Friday, May 23, 2014

Random Musings Before Shabbat–Bamidbar 5774 – Torah as Anecdote-It’s a Good Thing

This is called Random Musings. I generally stay close to the parasha or the related haftarah, but sometimes I just wander, simply using those as a jumping-off point. Bamidbar. Numbers, we call it in English.

I’m not big on numbers. Now don’t get me wrong. I did go to the Bronx HS of Science, and I like mathematics and I’m good at it. I like playing with numbers, reading good fact and fiction books that revolve around numbers and math, enjoy a good movie like “Pi” (not the Tiger movie, the computer nerd/Jewish numerology one.) Yet despite having a strong affinity for numbers, I have a much stronger affinity for words, and I do believe words can tell us things that numbers cannot.

Maybe a better way of saying this is that I’m not particularly enamored of statistics, or censuses (yes, that’s the correct plural, look it up) and things of that nature. These things have their place, I guess, but I don’t find them as useful as others do. I am the “throw spaghetti at the wall and see what sticks” guy. I am the “give me anecdotal or informally collected information over survey statistics any day” guy. Statistics require analysis. Analysis can be biased. It’s like Neil deGrasse Tyson (another Bronx Science alumnus) said on a recent episode of his remake of Cosmos. I can’t recall the exact quote, but the gist of it was this: science has rigid rules and standards, and is reliable. Scientists, however, are human, and do not always live up to the standards. (This may very well be something Carl Sagan said as well in the original series.) So there’s the thing. The Pew people do this wonderful survey. People analyze the data collected. Not to impugn any reputations, but how do we know that every analyst was completely objective and unbiased? In fact, I wonder if we can simply assume that, because the analysts are human, there has to be some bias in their analysis.

Many years ago, a wise man taught me the concept of MBWA – managing by walking around. In my career I have often found I learn more through this management technique than I ever could through surveys, time and motion studies, focus groups, collected and analyzed statistics, etc. when I move into a new position taking over for someone else, I less interested in whatever written records they may have left behind than in sitting down with them (and the people who worked with and for them) and asking them “so what’s not in the reports?”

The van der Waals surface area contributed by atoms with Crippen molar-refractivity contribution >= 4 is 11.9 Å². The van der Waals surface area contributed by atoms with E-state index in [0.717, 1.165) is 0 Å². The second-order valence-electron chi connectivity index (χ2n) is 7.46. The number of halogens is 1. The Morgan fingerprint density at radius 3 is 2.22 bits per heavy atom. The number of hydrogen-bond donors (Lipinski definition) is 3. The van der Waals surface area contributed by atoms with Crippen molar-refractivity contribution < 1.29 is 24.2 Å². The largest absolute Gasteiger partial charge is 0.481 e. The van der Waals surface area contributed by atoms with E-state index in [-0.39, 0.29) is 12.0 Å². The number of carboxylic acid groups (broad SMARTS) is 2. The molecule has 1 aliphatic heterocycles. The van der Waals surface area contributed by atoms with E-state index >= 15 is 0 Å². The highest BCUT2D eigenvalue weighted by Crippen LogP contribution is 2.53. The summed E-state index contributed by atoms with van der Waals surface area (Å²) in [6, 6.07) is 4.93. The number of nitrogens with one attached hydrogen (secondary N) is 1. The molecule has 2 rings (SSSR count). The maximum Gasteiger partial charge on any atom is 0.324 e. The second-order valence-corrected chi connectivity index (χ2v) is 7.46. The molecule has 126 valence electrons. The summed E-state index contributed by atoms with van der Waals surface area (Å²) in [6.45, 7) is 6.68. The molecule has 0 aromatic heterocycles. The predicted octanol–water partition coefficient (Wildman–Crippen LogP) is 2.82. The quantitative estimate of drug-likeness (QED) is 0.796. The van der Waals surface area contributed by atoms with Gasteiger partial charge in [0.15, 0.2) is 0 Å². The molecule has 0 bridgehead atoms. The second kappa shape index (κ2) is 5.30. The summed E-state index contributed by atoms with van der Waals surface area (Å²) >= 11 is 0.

I’m active in a large community of Jewish professionals working to envision and shape Jewish education and Judaism in general for the 21st-century and beyond. There are a few people in this community that are ever-insistent on being shown the data. Now I will readily admit that statistical data can be useful, and it can be particularly useful when one is trying to be efficient.  Statistics, data, analysis, survey, focus groups, etc. are tools, and we need to see them as such. They are only a part of the tools and techniques we need to utilize. Anecdotal and informally obtained data can be just as useful (and, in my experience, often more useful.) The thing about polls and surveys is that people lie, or fudge answers. Pure statistical data is like Schrodinger’s cat. Once you bring in an observer to the data, you influence or force an outcome. The data is only pure when it is unobserved, analyzed.

Yes, the science of statistics attempts to take into account such variables. Good survey design allows for the fact that people do lie or fudge their answers, or try to answer based on what they think the questioner wants to know, that how questions are asked can affect how they are answered. What more proof do you need that the words are more powerful than the numbers, because the words influence the numbers.

Sometimes collecting data is a necessity. If you’re going to manage a bunch of people traveling through the wilderness, you do need to know how many of them there are to feed and protect. You do need to know how many are in a  particular tribe that has been assigned to carry your portable sanctuary and its accoutrements. If you’re running a Jewish institution (school, synagogue, charity, etc.) it helps to know the numbers for your target populations, your potential market, and so much more.  Numbers ARE useful.